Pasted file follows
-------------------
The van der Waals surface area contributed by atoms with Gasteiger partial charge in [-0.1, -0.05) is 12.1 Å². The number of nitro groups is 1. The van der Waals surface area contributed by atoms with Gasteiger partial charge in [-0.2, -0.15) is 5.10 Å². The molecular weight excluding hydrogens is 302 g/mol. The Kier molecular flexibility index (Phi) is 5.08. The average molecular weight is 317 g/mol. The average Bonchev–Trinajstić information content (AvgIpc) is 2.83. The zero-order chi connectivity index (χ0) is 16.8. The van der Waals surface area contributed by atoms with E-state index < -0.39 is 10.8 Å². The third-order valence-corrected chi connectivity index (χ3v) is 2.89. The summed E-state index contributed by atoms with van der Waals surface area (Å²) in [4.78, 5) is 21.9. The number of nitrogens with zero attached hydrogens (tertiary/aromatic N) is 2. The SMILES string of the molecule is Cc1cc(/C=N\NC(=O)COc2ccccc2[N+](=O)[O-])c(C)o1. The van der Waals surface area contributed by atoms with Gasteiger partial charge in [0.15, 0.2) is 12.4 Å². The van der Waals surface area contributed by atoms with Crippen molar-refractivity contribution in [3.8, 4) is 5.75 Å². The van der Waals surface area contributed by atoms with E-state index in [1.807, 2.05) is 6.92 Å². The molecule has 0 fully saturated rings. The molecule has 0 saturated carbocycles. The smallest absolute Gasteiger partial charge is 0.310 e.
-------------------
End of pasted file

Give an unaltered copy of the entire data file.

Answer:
The van der Waals surface area contributed by atoms with Gasteiger partial charge in [-0.1, -0.05) is 12.1 Å². The number of nitro groups is 1. The van der Waals surface area contributed by atoms with Gasteiger partial charge in [-0.2, -0.15) is 5.10 Å². The molecular weight excluding hydrogens is 302 g/mol. The Kier molecular flexibility index (Phi) is 5.08. The average molecular weight is 317 g/mol. The average Bonchev–Trinajstić information content (AvgIpc) is 2.83. The zero-order chi connectivity index (χ0) is 16.8. The van der Waals surface area contributed by atoms with E-state index < -0.39 is 10.8 Å². The third-order valence-corrected chi connectivity index (χ3v) is 2.89. The summed E-state index contributed by atoms with van der Waals surface area (Å²) in [4.78, 5) is 21.9. The number of nitrogens with zero attached hydrogens (tertiary/aromatic N) is 2. The SMILES string of the molecule is Cc1cc(/C=N\NC(=O)COc2ccccc2[N+](=O)[O-])c(C)o1. The van der Waals surface area contributed by atoms with Gasteiger partial charge in [0.15, 0.2) is 12.4 Å². The van der Waals surface area contributed by atoms with Crippen molar-refractivity contribution in [3.8, 4) is 5.75 Å². The van der Waals surface area contributed by atoms with E-state index in [1.807, 2.05) is 6.92 Å². The molecule has 0 fully saturated rings. The molecule has 0 saturated carbocycles. The smallest absolute Gasteiger partial charge is 0.310 e.